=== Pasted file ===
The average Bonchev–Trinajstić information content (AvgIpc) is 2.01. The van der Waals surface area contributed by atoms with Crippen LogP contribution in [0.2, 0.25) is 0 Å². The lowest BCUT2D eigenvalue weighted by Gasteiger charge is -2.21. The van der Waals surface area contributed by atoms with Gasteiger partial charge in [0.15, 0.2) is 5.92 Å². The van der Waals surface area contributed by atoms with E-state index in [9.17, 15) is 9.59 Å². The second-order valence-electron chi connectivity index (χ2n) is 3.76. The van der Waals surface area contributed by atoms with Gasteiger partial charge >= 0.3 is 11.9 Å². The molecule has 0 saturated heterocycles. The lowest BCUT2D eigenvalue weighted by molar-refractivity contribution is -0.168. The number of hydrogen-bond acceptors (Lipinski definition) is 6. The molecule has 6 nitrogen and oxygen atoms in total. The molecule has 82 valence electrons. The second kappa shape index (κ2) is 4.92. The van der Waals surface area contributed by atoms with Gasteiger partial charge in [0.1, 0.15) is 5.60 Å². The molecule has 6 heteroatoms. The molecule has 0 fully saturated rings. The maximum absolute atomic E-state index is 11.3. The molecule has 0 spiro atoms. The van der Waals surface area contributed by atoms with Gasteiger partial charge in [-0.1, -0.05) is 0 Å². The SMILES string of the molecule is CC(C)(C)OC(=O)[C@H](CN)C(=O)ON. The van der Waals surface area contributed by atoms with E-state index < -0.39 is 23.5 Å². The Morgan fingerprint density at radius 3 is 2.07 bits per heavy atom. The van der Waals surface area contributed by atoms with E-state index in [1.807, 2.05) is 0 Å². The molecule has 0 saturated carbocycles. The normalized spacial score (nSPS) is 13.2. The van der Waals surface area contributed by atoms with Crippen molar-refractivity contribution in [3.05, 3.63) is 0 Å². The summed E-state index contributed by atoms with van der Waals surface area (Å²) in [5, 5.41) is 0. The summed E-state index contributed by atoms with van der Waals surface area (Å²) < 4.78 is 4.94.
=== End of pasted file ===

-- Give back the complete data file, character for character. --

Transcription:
The average Bonchev–Trinajstić information content (AvgIpc) is 2.01. The van der Waals surface area contributed by atoms with Crippen LogP contribution in [0.2, 0.25) is 0 Å². The lowest BCUT2D eigenvalue weighted by Gasteiger charge is -2.21. The van der Waals surface area contributed by atoms with Gasteiger partial charge in [0.15, 0.2) is 5.92 Å². The van der Waals surface area contributed by atoms with E-state index in [9.17, 15) is 9.59 Å². The second-order valence-electron chi connectivity index (χ2n) is 3.76. The van der Waals surface area contributed by atoms with Gasteiger partial charge >= 0.3 is 11.9 Å². The molecule has 0 saturated heterocycles. The lowest BCUT2D eigenvalue weighted by molar-refractivity contribution is -0.168. The number of hydrogen-bond acceptors (Lipinski definition) is 6. The molecule has 6 nitrogen and oxygen atoms in total. The molecule has 82 valence electrons. The second kappa shape index (κ2) is 4.92. The van der Waals surface area contributed by atoms with Gasteiger partial charge in [0.1, 0.15) is 5.60 Å². The molecule has 6 heteroatoms. The molecule has 0 fully saturated rings. The maximum absolute atomic E-state index is 11.3. The molecule has 0 spiro atoms. The van der Waals surface area contributed by atoms with Gasteiger partial charge in [-0.1, -0.05) is 0 Å². The SMILES string of the molecule is CC(C)(C)OC(=O)[C@H](CN)C(=O)ON. The van der Waals surface area contributed by atoms with E-state index < -0.39 is 23.5 Å². The Morgan fingerprint density at radius 3 is 2.07 bits per heavy atom. The van der Waals surface area contributed by atoms with E-state index in [1.807, 2.05) is 0 Å². The molecule has 0 saturated carbocycles. The normalized spacial score (nSPS) is 13.2. The van der Waals surface area contributed by atoms with Crippen molar-refractivity contribution in [3.05, 3.63) is 0 Å². The summed E-state index contributed by atoms with van der Waals surface area (Å²) in [5, 5.41) is 0. The summed E-state index contributed by atoms with van der Waals surface area (Å²) < 4.78 is 4.94.